Target Date Funds: How to Evaluate If Yours Is a Good Fit – Kiplinger’s Personal Finance

Fabulously wealthy people can walk into a car dealership or clothing store and buy a custom-made product whether they need it or not. But assuming you’re not Jeff Bezos or Elon Musk, the decision to spend more on a bespoke alternative to what is on the showroom floor needs to be carefully weighed.  And in the world of 401(k) plans, what factors should you consider before deciding to purchase a customized asset allocation for your plan balances? 

For participants who want a do-it-for-me approach to allocating their plan balances, more than 80% of 401(k) plans now offer a suite of target date funds (TDFs). These are prepackaged, age-appropriate investment strategies that are intended to help support post-employment income needs while reducing investment risk near and through retirement. This is accomplished through use of a “glide path” in which the fund’s asset allocation changes over time based on the participant’s retirement age.

Each target date fund makes certain assumptions about the average participant: These include assumptions about other benefits, such as Social Security, risk preferences, salary levels, saving behaviors, work spans, life spans and post-retirement spending behavior. In most plans, TDFs serve as the plan’s default option and contributions are automatically directed — unless the participant elects elect otherwise — into the fund with year closest to their assumed retirement date at age 65. (For instance, someone born in 1970 would be defaulted into a Target Date 2035 Fund.)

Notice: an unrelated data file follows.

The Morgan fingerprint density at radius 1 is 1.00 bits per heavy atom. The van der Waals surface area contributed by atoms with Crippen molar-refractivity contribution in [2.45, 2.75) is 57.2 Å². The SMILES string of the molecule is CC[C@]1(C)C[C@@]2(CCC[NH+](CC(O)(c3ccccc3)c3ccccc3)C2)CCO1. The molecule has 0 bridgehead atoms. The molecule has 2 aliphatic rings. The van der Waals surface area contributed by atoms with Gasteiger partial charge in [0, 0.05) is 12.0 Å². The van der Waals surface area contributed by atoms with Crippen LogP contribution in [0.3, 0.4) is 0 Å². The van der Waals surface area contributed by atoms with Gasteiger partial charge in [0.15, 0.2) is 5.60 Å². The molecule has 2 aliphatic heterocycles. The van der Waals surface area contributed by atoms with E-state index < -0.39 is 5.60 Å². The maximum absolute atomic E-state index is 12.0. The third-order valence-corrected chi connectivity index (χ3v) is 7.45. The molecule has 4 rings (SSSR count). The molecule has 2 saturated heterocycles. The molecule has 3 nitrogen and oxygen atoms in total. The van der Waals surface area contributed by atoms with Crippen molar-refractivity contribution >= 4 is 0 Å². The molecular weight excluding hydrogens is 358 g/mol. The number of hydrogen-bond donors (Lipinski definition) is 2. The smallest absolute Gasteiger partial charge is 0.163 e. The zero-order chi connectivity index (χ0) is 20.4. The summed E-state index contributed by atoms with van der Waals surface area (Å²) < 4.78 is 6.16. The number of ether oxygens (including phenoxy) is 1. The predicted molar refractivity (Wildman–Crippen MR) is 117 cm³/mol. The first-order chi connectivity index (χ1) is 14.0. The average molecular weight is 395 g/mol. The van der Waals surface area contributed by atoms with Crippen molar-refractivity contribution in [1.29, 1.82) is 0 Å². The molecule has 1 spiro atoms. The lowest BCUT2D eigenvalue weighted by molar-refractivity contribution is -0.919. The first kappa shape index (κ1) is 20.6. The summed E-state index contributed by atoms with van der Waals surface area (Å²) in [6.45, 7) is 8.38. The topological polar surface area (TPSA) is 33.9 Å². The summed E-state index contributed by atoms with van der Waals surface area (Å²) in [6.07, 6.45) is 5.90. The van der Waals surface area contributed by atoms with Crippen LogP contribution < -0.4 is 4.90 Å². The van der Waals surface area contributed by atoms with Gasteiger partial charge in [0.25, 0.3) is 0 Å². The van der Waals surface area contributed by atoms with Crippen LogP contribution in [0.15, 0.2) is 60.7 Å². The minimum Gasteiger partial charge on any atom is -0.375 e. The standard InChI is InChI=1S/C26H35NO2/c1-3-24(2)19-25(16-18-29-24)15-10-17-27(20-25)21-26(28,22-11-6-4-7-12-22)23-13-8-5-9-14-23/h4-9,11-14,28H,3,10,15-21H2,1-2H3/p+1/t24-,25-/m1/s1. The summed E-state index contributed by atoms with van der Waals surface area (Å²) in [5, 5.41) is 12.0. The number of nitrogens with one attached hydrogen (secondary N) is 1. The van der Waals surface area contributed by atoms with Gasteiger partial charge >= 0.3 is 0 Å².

Alternatively, around 40% of plans (higher for employers with more than 1,000 employees) also offer a service known as managed accounts. Managed accounts customize your asset allocation within a plan’s investment options based on your unique financial situation.  In addition, many managed account services offer additional guidance on savings levels, when to start receiving Social Security payments and a sustainable decumulation strategy. But delegating the asset allocation and fund elections of a participant’s balance is at the heart of the service.

Fees for managed accounts vary but typically range from 20 to 50 basis points on top of the investment expense of the underlying plan funds. This can really add up over an extended period. For example, if you put $10,000 per year in a 401(k) plan over the course of a 30-year career at a 6% return, an additional 30 basis point fee will cost approximately $50,000 over the period.

For more on whether you are a good candidate for a managed account, please read “Should Your 401(k) Be ‘Custom Made’?”

Evaluating the target date investment strategy

To make a high-level determination regarding whether your plan’s target date fund is appropriate for your situtation, you need to understand the manager’s investment strategy.  This is far easier than it sounds as you can typically find what you …….


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